That strong interest appealed to Scott, making his decision to sign a one-year deal with Tampa Bay a fairly easy one. The contract, officially announced Thursday, is worth a reported $5 million, including a $6 million team option or $1 million buyout for 2013, and has built-in incentives for plate appearances.
"They are a great team, a great organization and close to home, but they were very passionate about having me become a Ray. At the end of the day, I want to go somewhere where I'm going to be wanted," said Scott, who spent the past four seasons with the Orioles but was non-tendered by the club this winter. "I give my heart and soul to this game and to the team that I'm with. I want the same in return. I want the team that I'm with to really want me as well."
That certainly applies to the Rays, who actively pursued him at the 2010 Trade Deadline. Executive vice president of baseball operations Andrew Friedman said Scott will be an everyday player, whether he winds up playing first base, designated hitter or eventually spending time in the outfield.
For his career, Scott has hit .271 with an .859 OPS against right-handers and batted .240 with a .787 OPS against lefties, so the Rays won't need to use an extra roster spot to protect him -- one of the many things about Scott's profile that intrigued Tampa Bay.
Scott enjoyed a career year in 2010, batting .284 with a .902 OPS and 27 homers. Last year, he battled injuries and hit just .220 with nine homers in 64 games before undergoing season-ending surgery to repair a torn labrum in his right shoulder on July 26.
Scott said his rehab is "a little bit ahead of schedule" and he has full range of motion, though he won't be able to throw from the outfield until May or June. But he will be ready to begin the season as either the Rays' first baseman or DH.
"I don't see why I shouldn't be ready for Opening Day," he said.
Having previously drawn attention for some of his political and religious comments, including a few jabs with former Rays pitcher Matt Garza, Scott downplayed his transition into a new clubhouse.
"I don't find it a problem. I'm a pretty easy guy to get along with, low-maintenance guy," he said. "I do my work, try to enjoy my teammates. I respect everybody. Once they're my teammates, they're like my brothers, they're like my family. I'm going to spend more time with them than I will with my own family. I'm excited. I'm looking forward to it."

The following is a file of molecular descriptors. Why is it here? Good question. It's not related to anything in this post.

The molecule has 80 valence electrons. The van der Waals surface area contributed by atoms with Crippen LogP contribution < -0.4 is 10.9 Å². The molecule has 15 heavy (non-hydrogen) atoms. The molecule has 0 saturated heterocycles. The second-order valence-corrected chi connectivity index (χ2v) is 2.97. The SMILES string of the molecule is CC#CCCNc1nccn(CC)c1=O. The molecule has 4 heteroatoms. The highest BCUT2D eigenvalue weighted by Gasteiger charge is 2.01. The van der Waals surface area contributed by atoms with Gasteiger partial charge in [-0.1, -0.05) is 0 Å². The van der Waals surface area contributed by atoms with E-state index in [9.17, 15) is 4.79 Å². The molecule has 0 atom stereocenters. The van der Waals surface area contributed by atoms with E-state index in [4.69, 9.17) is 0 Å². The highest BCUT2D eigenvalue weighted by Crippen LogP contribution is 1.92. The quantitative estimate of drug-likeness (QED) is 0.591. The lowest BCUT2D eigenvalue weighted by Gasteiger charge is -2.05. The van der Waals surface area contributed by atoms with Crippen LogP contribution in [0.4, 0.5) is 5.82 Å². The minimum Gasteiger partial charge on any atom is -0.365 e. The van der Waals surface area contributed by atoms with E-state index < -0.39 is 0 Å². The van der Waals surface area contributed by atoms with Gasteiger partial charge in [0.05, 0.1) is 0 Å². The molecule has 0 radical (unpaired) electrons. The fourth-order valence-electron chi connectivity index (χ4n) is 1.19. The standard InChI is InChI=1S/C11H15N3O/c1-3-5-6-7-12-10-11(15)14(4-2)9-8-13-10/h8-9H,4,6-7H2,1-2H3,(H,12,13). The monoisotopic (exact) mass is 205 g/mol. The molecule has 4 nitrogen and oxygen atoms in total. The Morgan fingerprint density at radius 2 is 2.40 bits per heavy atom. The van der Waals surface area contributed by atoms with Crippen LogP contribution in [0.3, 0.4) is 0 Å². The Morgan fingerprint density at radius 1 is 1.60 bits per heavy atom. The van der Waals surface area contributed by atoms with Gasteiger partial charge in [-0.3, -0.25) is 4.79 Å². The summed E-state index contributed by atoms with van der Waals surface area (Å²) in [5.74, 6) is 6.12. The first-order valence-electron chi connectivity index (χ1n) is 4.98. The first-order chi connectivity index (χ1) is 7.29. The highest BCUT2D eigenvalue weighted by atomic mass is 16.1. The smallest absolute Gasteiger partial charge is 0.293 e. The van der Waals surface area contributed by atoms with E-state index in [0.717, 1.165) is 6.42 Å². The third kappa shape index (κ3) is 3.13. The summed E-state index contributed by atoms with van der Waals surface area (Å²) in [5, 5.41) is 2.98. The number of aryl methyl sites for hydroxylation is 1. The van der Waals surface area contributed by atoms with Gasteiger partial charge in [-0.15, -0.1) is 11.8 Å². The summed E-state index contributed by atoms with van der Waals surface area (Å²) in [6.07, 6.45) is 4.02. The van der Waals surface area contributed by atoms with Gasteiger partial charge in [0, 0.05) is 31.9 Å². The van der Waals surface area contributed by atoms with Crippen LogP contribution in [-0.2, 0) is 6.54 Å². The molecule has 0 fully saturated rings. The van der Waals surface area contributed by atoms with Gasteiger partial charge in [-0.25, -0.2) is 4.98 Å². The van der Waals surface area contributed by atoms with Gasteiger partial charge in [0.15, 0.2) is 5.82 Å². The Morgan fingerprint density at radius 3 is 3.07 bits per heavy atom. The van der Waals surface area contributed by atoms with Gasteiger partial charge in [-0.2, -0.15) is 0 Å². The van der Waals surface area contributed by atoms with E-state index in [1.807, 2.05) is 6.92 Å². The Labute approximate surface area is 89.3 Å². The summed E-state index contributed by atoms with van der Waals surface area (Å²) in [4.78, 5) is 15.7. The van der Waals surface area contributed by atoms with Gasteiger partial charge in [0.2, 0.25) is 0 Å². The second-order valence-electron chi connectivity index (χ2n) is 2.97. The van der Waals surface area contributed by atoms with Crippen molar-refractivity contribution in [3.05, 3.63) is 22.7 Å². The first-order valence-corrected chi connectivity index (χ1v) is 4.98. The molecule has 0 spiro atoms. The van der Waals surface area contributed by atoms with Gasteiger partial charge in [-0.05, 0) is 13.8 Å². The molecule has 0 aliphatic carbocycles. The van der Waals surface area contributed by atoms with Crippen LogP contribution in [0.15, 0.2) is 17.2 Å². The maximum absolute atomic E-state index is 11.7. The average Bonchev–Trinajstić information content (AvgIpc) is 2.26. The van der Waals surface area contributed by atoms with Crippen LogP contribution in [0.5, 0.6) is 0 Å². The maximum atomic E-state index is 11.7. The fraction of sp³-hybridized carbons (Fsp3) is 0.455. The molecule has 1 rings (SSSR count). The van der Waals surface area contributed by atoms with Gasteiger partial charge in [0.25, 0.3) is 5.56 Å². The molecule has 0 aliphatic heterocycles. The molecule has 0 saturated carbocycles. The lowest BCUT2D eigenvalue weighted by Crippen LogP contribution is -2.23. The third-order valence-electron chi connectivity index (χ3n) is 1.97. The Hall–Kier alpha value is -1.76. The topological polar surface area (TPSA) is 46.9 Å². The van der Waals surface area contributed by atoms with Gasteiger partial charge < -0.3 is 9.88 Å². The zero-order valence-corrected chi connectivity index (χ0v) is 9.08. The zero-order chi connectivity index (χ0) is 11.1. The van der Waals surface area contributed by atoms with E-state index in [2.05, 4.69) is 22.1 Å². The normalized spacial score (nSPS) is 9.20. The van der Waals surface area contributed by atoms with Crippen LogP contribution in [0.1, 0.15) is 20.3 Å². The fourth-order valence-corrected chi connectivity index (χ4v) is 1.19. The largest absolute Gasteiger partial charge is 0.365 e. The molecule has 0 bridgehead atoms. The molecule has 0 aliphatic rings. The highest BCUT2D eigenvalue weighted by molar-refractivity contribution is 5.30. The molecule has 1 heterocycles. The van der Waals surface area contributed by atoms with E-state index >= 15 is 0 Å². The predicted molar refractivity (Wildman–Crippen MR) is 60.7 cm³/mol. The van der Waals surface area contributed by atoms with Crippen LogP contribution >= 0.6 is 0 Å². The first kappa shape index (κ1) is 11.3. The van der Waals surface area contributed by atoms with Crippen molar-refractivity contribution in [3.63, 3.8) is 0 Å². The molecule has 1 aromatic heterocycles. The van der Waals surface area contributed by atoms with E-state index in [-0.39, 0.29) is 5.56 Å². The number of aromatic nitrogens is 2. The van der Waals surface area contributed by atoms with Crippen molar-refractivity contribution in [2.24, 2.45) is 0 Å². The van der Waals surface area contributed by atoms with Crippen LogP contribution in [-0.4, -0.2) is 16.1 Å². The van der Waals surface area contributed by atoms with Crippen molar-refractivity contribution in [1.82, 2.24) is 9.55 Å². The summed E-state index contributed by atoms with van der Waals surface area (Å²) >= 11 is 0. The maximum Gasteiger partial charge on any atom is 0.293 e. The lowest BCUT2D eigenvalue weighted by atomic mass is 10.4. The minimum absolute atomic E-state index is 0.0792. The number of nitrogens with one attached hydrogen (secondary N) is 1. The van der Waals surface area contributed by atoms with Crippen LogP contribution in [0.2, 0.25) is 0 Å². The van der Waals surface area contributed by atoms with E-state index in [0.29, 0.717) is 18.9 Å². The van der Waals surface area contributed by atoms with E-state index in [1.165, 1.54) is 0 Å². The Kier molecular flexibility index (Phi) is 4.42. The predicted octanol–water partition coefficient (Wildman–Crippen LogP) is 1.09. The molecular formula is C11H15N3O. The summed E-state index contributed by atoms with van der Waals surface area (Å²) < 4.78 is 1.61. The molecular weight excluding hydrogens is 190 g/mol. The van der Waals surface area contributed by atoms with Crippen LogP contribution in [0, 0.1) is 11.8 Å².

Scott was equally excited about joining the Rays on the field. Having Tampa Bay's pitchers on his side will be enough of a relief, he said, adding that it was "very tough to make a living against that pitching staff." He also praised the current composition of the lineup he's joining.
"I think it's going to look really good," Scott said. "There's balance in our lineup as far as power, speed and guys who are really contact guys. I think we have a really good balance of righties and lefties all the way up and down. I think we should be pretty solid."
But that lineup is not a finished product yet. Friedman said the Rays have a lengthy list of players they are considering through either trades or free agency, clearly needing one more hitter to replace free agents Johnny Damon and Casey Kotchman. Signing Scott won't necessarily impact who they look for, Friedman said, nor will they limit their options to only first basemen.
"We're just looking for a bat. We like to have options. We like to be as flexible as we can be," Friedman said. "We don't want to pigeonhole ourselves into any one area, if we can avoid it, because it expands the applicant pool. We're just going through a long list of names right now."
Scott said he would add to that flexibility, playing wherever manager Joe Maddon tells him to, but Scott sounded Thursday as if he wasn't quite ready to become a full-time DH.
"I take pride in my defense. It's something I enjoy. It's a part of the game that's important to me," he said, "but at the end of the day, it's what the manager decides, and I'll do the best I can."
For now, Friedman and his staff will continue to look for another bat to complement their returning players and their newest addition.
"There's just a lot of ways we can go," Friedman said. "If we add player x, what's the implication for the rest of our guys and how everything fits together if something makes it more difficult to field a better team than something else? It's just something we're going through, and we obviously value defense a lot, but sometimes enough offense trips that line and makes it something that makes sense for the team, so that's what we're going through and trying to figure out."
Adam Berry is a reporter for MLB.com. This story was not subject to the approval of Major League Baseball or its clubs.